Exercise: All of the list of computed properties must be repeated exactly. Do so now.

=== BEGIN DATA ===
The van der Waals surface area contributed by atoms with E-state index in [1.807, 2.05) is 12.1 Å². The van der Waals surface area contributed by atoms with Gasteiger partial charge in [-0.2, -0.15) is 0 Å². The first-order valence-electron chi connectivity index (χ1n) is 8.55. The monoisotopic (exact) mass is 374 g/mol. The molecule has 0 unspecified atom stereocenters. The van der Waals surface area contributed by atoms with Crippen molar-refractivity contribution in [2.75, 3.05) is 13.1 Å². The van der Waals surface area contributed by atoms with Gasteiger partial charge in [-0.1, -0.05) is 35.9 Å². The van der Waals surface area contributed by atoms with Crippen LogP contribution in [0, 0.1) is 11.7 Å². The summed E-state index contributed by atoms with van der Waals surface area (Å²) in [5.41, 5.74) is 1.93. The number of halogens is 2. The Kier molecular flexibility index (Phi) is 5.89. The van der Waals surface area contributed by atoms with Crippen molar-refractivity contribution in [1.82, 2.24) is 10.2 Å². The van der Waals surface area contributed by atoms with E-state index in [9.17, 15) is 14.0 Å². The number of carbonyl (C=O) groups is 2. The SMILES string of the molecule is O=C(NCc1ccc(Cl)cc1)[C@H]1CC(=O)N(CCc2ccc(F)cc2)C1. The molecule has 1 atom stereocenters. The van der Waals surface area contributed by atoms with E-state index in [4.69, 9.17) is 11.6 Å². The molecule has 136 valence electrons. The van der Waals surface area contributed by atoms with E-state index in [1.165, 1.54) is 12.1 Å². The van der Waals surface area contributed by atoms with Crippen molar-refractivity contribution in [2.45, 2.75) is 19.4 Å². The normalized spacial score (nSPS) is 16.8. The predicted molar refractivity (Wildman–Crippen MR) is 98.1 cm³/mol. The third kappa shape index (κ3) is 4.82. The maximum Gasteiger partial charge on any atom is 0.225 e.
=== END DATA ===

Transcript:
The van der Waals surface area contributed by atoms with E-state index in [1.807, 2.05) is 12.1 Å². The van der Waals surface area contributed by atoms with Gasteiger partial charge in [-0.2, -0.15) is 0 Å². The first-order valence-electron chi connectivity index (χ1n) is 8.55. The monoisotopic (exact) mass is 374 g/mol. The molecule has 0 unspecified atom stereocenters. The van der Waals surface area contributed by atoms with Crippen molar-refractivity contribution in [2.75, 3.05) is 13.1 Å². The van der Waals surface area contributed by atoms with Gasteiger partial charge in [-0.1, -0.05) is 35.9 Å². The van der Waals surface area contributed by atoms with Crippen LogP contribution in [0, 0.1) is 11.7 Å². The summed E-state index contributed by atoms with van der Waals surface area (Å²) in [5.41, 5.74) is 1.93. The number of halogens is 2. The Kier molecular flexibility index (Phi) is 5.89. The van der Waals surface area contributed by atoms with Crippen molar-refractivity contribution in [1.82, 2.24) is 10.2 Å². The van der Waals surface area contributed by atoms with E-state index in [9.17, 15) is 14.0 Å². The number of carbonyl (C=O) groups is 2. The SMILES string of the molecule is O=C(NCc1ccc(Cl)cc1)[C@H]1CC(=O)N(CCc2ccc(F)cc2)C1. The molecule has 1 atom stereocenters. The van der Waals surface area contributed by atoms with E-state index in [4.69, 9.17) is 11.6 Å². The molecule has 136 valence electrons. The van der Waals surface area contributed by atoms with E-state index in [1.165, 1.54) is 12.1 Å². The van der Waals surface area contributed by atoms with Crippen molar-refractivity contribution in [2.45, 2.75) is 19.4 Å². The normalized spacial score (nSPS) is 16.8. The predicted molar refractivity (Wildman–Crippen MR) is 98.1 cm³/mol. The third kappa shape index (κ3) is 4.82. The maximum Gasteiger partial charge on any atom is 0.225 e.